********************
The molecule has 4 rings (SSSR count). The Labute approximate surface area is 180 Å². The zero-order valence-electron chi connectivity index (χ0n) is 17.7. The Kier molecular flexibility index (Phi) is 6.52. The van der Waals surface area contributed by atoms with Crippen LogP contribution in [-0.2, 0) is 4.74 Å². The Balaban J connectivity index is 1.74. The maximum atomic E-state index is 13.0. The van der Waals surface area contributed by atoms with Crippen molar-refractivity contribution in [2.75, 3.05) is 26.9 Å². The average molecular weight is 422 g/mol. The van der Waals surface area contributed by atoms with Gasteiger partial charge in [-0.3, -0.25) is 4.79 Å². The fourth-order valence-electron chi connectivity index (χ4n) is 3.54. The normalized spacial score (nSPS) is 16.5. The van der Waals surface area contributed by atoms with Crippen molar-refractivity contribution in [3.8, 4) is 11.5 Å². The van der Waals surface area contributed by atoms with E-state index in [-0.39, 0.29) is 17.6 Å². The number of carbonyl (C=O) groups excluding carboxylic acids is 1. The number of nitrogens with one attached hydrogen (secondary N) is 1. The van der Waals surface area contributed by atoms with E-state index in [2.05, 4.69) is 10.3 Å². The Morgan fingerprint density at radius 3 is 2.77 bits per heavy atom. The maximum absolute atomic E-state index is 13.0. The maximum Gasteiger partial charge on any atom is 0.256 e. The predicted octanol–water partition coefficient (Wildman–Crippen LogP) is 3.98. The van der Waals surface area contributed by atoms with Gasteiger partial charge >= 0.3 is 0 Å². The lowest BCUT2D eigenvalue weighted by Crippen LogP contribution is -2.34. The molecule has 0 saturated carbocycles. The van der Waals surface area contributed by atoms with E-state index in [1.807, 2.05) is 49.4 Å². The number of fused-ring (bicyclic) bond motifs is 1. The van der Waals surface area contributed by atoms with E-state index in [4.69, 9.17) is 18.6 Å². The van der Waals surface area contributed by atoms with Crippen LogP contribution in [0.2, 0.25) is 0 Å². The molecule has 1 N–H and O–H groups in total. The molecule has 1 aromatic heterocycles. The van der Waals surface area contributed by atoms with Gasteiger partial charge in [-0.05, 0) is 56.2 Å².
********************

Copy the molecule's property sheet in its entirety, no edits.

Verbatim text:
The molecule has 4 rings (SSSR count). The Labute approximate surface area is 180 Å². The zero-order valence-electron chi connectivity index (χ0n) is 17.7. The Kier molecular flexibility index (Phi) is 6.52. The van der Waals surface area contributed by atoms with Crippen LogP contribution in [-0.2, 0) is 4.74 Å². The Balaban J connectivity index is 1.74. The maximum atomic E-state index is 13.0. The van der Waals surface area contributed by atoms with Crippen molar-refractivity contribution in [2.75, 3.05) is 26.9 Å². The average molecular weight is 422 g/mol. The van der Waals surface area contributed by atoms with Gasteiger partial charge in [-0.3, -0.25) is 4.79 Å². The fourth-order valence-electron chi connectivity index (χ4n) is 3.54. The normalized spacial score (nSPS) is 16.5. The van der Waals surface area contributed by atoms with Crippen molar-refractivity contribution in [3.8, 4) is 11.5 Å². The van der Waals surface area contributed by atoms with E-state index in [-0.39, 0.29) is 17.6 Å². The number of carbonyl (C=O) groups excluding carboxylic acids is 1. The number of nitrogens with one attached hydrogen (secondary N) is 1. The van der Waals surface area contributed by atoms with E-state index in [2.05, 4.69) is 10.3 Å². The Morgan fingerprint density at radius 3 is 2.77 bits per heavy atom. The maximum absolute atomic E-state index is 13.0. The maximum Gasteiger partial charge on any atom is 0.256 e. The predicted octanol–water partition coefficient (Wildman–Crippen LogP) is 3.98. The van der Waals surface area contributed by atoms with Gasteiger partial charge >= 0.3 is 0 Å². The lowest BCUT2D eigenvalue weighted by Crippen LogP contribution is -2.34. The molecule has 0 saturated carbocycles. The van der Waals surface area contributed by atoms with E-state index in [1.807, 2.05) is 49.4 Å². The number of fused-ring (bicyclic) bond motifs is 1. The van der Waals surface area contributed by atoms with E-state index in [4.69, 9.17) is 18.6 Å². The van der Waals surface area contributed by atoms with Crippen LogP contribution in [0.2, 0.25) is 0 Å². The molecule has 1 N–H and O–H groups in total. The molecule has 1 aromatic heterocycles. The van der Waals surface area contributed by atoms with Gasteiger partial charge in [-0.05, 0) is 56.2 Å².